CAMP ERIN - ALBANY
September 26th - 28th, 2014
Camp Erin - Albany is a
free weekend overnight camp for children and teens, ages 6-17, who have
lost someone important in their lives.
Camp Erin is named in memory of Erin Metcalf of Woodinville, Washington, a remarkable young woman who developed liver cancer at the age of 15. Karen and Jamie Moyer met Erin through Make-A-Wish. Erin had a compassionate heart and when she was hospitalized she often expressed concern for the other children there as well as their siblings, who sometimes received little attention.
In 2000, when Erin died at the age of 17, Jamie and Karen Moyer wished to honor Erin’s memory and her caring spirit. Acknowledging her love of children and her desire to help others, the Moyers felt that a grief camp for children would be an appropriate tribute. The first Camp Erin was established in Everett, Washington in 2002.
How does a grieving child benefit from an experience like Camp Erin?
- Grieving children learn that they are not alone.
Being a grieving child is a lonely experience. Often he or she is the only one in class who has lost a mom or dad, a brother or sister. At a time in a child’s life when it feels very important to fit in, grief can make him or her feel different, isolated. Camp Erin allows a grieving child to be with other children who share these feelings. It is such a relief for them to know that they are not alone.
- Grieving children learn that their feelings are perfectly normal.
The feelings that accompany grief can be intense and overwhelming. Sometimes people even worry that they are “going crazy” with grief. Camp Erin shows children that what they are experiencing, although painful, is perfectly normal.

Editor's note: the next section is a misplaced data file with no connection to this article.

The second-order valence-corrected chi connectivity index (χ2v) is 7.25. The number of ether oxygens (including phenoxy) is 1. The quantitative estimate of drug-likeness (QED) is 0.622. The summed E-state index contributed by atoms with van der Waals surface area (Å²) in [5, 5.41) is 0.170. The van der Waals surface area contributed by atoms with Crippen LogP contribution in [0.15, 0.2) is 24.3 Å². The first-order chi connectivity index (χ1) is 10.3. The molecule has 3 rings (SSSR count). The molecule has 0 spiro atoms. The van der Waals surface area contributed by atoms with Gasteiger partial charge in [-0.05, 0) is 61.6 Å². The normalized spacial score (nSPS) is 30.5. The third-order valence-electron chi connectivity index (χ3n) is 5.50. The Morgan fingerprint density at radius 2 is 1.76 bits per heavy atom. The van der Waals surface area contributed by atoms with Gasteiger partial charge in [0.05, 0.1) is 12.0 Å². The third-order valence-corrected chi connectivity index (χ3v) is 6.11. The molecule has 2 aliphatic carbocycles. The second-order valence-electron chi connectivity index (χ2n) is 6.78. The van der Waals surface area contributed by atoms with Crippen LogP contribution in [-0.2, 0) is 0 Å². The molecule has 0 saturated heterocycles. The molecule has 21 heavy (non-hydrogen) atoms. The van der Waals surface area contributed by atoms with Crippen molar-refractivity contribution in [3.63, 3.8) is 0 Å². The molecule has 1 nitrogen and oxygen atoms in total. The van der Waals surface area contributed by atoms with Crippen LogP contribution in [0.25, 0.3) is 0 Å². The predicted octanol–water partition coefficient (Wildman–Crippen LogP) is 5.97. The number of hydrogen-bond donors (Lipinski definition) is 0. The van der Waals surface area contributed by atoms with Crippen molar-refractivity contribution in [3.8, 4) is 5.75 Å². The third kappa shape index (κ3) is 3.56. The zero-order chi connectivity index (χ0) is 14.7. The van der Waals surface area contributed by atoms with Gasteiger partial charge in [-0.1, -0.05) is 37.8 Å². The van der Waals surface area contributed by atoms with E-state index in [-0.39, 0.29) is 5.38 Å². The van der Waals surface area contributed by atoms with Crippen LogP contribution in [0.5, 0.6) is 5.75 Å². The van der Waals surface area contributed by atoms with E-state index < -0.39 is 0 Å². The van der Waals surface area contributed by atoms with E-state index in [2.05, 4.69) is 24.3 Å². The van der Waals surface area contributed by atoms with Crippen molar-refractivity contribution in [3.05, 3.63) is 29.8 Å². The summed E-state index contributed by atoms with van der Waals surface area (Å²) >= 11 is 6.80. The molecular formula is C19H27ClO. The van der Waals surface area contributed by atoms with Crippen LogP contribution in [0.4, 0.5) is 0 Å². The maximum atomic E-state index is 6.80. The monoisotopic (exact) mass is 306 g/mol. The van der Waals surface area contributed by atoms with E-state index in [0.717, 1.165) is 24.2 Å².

- Grieving children have an opportunity to address their feelings and memorialize their loved ones.
Children often do not have an avenue to express their grief or to honor and remember the person they held dear. Through a variety of activities including drama, arts and crafts, creative writing and physical activities, children have the opportunity to “get their feelings out” while memorializing their loved one.
Who runs Camp Erin - Albany?
- The camp is staffed by bereavement counselors from The Community Hospice, and community volunteers who are professionally trained by Hospice staff.
- Registered Nurses are on staff and available 24 hours a day during Camp Erin - Albany weekend.
What activities are provided at Camp Erin - Albany?
Children grieve in many ways, and very differently than adults.
They require physical activity as well as emotional outlets, coping skills and community-building to cope with loss. Activities include
- memorializing their loved ones by making a collage with their photographs,
opportunities to talk about their loved ones,
sharing memories, nature walks,
- writing in journals (provided),
singing songs, drumming,
making smores over a bonfire, canoeing,
arts and crafts.
Is Camp Erin - Albany a religious camp?
- Camp Erin is not affiliated with any religious organization, and therefore, religious instruction will not be provided at camp.
- Children will be allowed, however, to grieve their loss in the way that is most appropriate and comfortable for them.